indefinite subject yáhshámuk that someone breathes

*suffixes on chart marked by bold type

Example: Mô yáyuw maci ákacuyǒn.

Translation: It was so bad that I am ashamed.

When in the conjunct form if the first vowel of the word is a short vowel, that is /a/ or /u/, it changes to a long /á/.

Transitive verbs with inanimate objects take only a suffix as well. The suffix vary based on the ending of the stem.

For stems that end in -m- or -n- the suffixes are as follows:

1st person singular: -ôn

2nd person singular: -an

3rd person singular: -k

1st person plural: -ak

2nd person plural: -áq

3rd person plural: -hutut

3rd person plural participle: -kik

Indefinite subject (passive): -uk

For stems that end in -o- the suffixes are as follows:

1st person singular: -yôn

2nd person singular: -yan

3rd person singular: -ôk

1st person plural: -yak

2nd person plural: -yáq

3rd person plural: -w'hutut

3rd person plural participle: -ôkik

Indefinite subject (passive): -muk

For stems that end in -u- the suffixes are as follows:

1st person singular: -wôn

2nd person singular: -wan

3rd person singular: -k

1st person plural: -wak

2nd person plural: -wáq

3rd person plural: -'hutut

3rd person plural participle: -kik

Indefinite subject (passive): -muk

See also


  2. Hammarström, Harald; Forkel, Robert; Haspelmath, Martin; Bank, Sebastian, eds. (2016). "Pequot-Mohegan". Glottolog 2.7. Jena: Max Planck Institute for the Science of Human History.
  3. Lewis, M. Paul (ed.), 2009. Ethnologue: Languages of the World. 16th edition. Dallas: Summer Institute of Linguistics
  4. "Passings: John E. Hamilton; Indian Activist". Los Angeles Times. 12 May 1988. Retrieved 28 February 2013. John E. Hamilton; Indian Activist
  5. Oberg, Michael Leroy (2003). Uncas : first of the Mohegans. Ithaca (N.Y.): Cornell University Press. ISBN 0801438772.
  6. 1 2 "Running Against Time - Medicine Woman Preserves Mohegan Culture". School of Anthropology; Alumni Newsletter. University of Pennsylvania. Summer 2001.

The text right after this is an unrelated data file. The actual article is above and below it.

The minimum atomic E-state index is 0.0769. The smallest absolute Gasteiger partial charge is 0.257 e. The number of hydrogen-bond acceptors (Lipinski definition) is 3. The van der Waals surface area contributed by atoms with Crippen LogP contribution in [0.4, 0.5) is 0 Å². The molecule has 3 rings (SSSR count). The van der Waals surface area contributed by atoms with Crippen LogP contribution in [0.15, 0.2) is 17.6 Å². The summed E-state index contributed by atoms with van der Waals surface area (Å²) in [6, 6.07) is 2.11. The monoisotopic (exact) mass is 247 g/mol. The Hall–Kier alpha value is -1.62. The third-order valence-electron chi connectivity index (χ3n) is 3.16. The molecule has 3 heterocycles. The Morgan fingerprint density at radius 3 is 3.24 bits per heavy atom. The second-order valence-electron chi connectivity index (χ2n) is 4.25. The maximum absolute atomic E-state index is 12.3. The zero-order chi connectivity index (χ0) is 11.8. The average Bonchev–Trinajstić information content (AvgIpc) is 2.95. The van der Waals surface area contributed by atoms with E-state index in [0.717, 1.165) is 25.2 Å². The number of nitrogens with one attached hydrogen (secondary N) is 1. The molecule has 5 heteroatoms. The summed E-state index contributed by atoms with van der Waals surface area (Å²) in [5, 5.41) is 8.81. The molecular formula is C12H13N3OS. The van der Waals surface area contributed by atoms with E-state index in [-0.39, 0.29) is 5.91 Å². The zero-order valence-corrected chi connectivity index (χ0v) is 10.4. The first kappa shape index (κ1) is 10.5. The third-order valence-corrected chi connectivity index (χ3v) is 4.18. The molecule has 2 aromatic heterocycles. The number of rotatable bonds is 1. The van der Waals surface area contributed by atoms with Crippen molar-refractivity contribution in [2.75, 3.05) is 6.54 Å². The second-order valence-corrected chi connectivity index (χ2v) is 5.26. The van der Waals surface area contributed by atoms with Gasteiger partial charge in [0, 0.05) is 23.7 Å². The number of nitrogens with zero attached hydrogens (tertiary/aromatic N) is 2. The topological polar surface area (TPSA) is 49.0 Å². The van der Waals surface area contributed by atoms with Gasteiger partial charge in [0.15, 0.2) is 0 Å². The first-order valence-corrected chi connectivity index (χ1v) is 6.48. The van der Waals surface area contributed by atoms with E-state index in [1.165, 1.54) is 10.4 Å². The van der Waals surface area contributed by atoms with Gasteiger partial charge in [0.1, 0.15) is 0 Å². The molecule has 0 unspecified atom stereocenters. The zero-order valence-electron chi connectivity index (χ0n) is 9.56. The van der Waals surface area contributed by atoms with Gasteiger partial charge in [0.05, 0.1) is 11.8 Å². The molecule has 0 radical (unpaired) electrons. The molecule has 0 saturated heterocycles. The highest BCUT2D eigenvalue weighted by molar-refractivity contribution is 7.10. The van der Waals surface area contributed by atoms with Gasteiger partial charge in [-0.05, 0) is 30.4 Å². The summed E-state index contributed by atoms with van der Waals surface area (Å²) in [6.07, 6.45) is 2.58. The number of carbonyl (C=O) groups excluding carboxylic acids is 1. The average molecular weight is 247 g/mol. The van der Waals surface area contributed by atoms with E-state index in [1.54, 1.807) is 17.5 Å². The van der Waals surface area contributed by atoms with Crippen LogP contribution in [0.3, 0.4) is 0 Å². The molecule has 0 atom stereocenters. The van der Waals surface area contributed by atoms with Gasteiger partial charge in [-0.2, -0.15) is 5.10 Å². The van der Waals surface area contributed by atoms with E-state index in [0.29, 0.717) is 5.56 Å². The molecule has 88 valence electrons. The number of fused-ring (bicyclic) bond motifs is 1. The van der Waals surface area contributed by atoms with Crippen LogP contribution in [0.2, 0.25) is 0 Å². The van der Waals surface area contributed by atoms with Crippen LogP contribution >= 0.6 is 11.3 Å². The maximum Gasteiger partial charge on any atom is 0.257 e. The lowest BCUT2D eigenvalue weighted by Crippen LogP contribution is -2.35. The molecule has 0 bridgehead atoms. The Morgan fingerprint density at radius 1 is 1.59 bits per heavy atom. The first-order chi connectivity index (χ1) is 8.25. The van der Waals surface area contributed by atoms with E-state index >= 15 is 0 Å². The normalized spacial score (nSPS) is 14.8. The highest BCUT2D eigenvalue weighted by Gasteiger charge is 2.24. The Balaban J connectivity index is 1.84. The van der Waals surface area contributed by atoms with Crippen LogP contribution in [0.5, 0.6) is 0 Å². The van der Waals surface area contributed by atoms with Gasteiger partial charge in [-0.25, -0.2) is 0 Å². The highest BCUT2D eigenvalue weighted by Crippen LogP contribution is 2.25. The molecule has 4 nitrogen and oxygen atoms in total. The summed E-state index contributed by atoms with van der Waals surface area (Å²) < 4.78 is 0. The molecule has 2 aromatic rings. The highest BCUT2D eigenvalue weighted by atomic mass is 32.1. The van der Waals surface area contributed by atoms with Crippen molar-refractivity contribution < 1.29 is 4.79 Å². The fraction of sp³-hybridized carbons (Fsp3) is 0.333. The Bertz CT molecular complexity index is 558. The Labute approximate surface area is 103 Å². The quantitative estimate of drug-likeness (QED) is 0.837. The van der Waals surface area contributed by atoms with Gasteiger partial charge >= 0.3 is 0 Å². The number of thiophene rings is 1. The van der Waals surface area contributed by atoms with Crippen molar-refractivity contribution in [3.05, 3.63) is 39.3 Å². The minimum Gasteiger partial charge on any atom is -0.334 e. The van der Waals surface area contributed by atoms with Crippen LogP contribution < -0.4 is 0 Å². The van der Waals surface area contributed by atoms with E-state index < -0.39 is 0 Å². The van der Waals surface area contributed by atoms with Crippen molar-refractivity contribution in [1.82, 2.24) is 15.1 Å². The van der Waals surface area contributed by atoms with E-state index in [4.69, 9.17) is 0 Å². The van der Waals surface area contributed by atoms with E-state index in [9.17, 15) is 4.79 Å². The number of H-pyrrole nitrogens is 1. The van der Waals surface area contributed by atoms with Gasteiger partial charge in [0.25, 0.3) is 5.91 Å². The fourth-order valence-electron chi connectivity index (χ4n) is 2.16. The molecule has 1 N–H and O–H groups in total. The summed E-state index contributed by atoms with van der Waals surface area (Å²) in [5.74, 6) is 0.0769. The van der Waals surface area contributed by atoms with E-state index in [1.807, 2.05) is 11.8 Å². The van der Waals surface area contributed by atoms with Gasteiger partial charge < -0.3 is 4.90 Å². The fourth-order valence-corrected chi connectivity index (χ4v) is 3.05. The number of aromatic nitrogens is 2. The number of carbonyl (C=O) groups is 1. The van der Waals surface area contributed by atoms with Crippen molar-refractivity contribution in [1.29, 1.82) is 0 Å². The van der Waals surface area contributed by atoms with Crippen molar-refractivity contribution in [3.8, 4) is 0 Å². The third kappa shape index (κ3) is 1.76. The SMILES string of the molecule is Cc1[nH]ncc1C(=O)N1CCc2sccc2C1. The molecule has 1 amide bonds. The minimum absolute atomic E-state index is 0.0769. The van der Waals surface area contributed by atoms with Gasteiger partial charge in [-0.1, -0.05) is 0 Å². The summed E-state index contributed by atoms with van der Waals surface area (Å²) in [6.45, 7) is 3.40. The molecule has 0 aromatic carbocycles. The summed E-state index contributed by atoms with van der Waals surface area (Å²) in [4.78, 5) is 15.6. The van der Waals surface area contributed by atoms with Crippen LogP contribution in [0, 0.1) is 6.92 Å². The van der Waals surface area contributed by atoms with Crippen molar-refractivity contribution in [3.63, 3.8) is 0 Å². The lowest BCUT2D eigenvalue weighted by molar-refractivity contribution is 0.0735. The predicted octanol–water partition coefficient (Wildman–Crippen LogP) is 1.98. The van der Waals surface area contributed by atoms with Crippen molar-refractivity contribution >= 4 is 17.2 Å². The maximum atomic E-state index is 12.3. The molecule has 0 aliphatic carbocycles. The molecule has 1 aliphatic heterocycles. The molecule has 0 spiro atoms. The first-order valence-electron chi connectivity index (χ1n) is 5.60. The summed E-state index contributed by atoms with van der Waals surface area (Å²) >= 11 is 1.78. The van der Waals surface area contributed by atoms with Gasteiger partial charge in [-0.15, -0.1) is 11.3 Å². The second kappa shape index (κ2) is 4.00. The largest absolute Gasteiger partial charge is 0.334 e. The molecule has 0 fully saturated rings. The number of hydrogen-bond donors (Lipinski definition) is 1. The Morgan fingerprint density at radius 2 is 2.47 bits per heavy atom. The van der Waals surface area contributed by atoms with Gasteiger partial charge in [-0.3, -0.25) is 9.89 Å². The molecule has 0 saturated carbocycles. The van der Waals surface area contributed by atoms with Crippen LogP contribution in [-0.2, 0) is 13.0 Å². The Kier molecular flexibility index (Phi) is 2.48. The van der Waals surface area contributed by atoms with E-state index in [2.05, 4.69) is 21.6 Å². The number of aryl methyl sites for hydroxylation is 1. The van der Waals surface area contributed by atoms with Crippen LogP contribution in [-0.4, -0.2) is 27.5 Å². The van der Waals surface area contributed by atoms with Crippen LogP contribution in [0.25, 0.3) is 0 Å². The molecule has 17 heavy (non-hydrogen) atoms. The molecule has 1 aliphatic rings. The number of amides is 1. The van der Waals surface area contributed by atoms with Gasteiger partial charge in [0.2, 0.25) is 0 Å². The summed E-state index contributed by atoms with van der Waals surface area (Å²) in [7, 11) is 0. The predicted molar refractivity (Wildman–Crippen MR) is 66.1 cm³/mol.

7. "The Mohegan Tribe Celebrates Re-Opening of Tantaquidgeon Museum". Press Room. The Mohegan Tribe. Retrieved 25 November 2012.
  8. "Contemporary History of Mohegan, 1933-2002", Native American Mohegans
  9. Associated Press, "Gladys Tantaquidgeon, Mohegans' Medicine Woman, Is Dead at 106", New York Times, 2 November 2005
  10. 1 2 "Final Determination that the Mohegan Tribe of Indians of Connecticut Does Exist as an Indian Tribe", Federal Register, Vol. 59, No. 50, 15 March 1994, accessed 18 March 2013
  11. Patricia Cohen, "Indian Tribes Go in Search of Their Lost Languages", New York Times, 6 Apr 2010, C1, C5
  12. "Mohegan Language Project". Retrieved 2012-11-12.
  13. J. Dyneley Prince and Frank G. Speck (March 1904). "Glossary of the Mohegan-Pequot Language". American Anthropologist. New Series. 6 (1): 18–45. doi:10.1525/aa.1904.6.1.02a00030.
  14. 1 2 3 Libby, Sam (18 October 1998). "Tribes to Revive Language". The New York Times. p. 6.
  15. "Ôkosuwôkak wuci Mohiks-Piqut Uyôtowáwôk - Bahá'í Prayers in the Mohegan-Pequot Language". Retrieved 2012-11-12.
  16. 1 2 3 4 5 6 Fielding, Stephanie (2006), A Modern Mohegan Dictionary 2006 Ed.